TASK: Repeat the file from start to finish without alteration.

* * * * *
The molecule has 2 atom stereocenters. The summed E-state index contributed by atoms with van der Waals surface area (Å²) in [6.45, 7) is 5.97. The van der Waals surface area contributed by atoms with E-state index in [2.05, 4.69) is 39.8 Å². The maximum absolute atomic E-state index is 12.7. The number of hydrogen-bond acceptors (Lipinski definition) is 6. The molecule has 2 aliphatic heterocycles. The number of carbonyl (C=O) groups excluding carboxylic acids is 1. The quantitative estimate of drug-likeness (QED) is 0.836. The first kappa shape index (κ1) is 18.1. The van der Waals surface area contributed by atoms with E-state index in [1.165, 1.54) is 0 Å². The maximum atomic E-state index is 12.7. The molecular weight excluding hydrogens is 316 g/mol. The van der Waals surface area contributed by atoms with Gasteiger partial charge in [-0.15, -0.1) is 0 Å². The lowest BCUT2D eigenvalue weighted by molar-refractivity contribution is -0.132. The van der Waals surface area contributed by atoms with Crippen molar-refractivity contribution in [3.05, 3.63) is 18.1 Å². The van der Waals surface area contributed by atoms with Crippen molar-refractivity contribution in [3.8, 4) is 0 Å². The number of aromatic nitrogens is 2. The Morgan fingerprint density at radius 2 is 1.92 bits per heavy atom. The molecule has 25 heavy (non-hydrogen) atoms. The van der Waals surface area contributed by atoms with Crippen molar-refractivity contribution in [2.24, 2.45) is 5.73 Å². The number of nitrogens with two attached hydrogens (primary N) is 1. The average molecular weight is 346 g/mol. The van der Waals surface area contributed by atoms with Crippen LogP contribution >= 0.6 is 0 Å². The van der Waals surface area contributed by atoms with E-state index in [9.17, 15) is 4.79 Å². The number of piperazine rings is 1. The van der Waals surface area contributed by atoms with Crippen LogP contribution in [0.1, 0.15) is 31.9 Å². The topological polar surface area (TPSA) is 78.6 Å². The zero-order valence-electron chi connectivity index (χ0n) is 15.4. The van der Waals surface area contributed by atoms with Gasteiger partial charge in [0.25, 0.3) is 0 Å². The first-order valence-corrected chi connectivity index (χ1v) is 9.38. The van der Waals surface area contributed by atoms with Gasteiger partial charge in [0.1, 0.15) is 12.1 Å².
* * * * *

The molecule has 2 atom stereocenters. The summed E-state index contributed by atoms with van der Waals surface area (Å²) in [6.45, 7) is 5.97. The van der Waals surface area contributed by atoms with E-state index in [2.05, 4.69) is 39.8 Å². The maximum absolute atomic E-state index is 12.7. The number of hydrogen-bond acceptors (Lipinski definition) is 6. The molecule has 2 aliphatic heterocycles. The number of carbonyl (C=O) groups excluding carboxylic acids is 1. The quantitative estimate of drug-likeness (QED) is 0.836. The first kappa shape index (κ1) is 18.1. The van der Waals surface area contributed by atoms with E-state index in [1.165, 1.54) is 0 Å². The maximum atomic E-state index is 12.7. The molecular weight excluding hydrogens is 316 g/mol. The van der Waals surface area contributed by atoms with Gasteiger partial charge in [-0.15, -0.1) is 0 Å². The lowest BCUT2D eigenvalue weighted by molar-refractivity contribution is -0.132. The van der Waals surface area contributed by atoms with Crippen molar-refractivity contribution in [3.05, 3.63) is 18.1 Å². The van der Waals surface area contributed by atoms with Crippen molar-refractivity contribution in [3.8, 4) is 0 Å². The number of aromatic nitrogens is 2. The Morgan fingerprint density at radius 2 is 1.92 bits per heavy atom. The molecule has 25 heavy (non-hydrogen) atoms. The van der Waals surface area contributed by atoms with Crippen molar-refractivity contribution in [2.24, 2.45) is 5.73 Å². The number of nitrogens with two attached hydrogens (primary N) is 1. The average molecular weight is 346 g/mol. The van der Waals surface area contributed by atoms with Crippen LogP contribution >= 0.6 is 0 Å². The van der Waals surface area contributed by atoms with E-state index in [9.17, 15) is 4.79 Å². The number of piperazine rings is 1. The van der Waals surface area contributed by atoms with Crippen LogP contribution in [0.1, 0.15) is 31.9 Å². The topological polar surface area (TPSA) is 78.6 Å². The zero-order valence-electron chi connectivity index (χ0n) is 15.4. The van der Waals surface area contributed by atoms with Gasteiger partial charge in [0.25, 0.3) is 0 Å². The first-order valence-corrected chi connectivity index (χ1v) is 9.38. The van der Waals surface area contributed by atoms with Gasteiger partial charge in [0.1, 0.15) is 12.1 Å².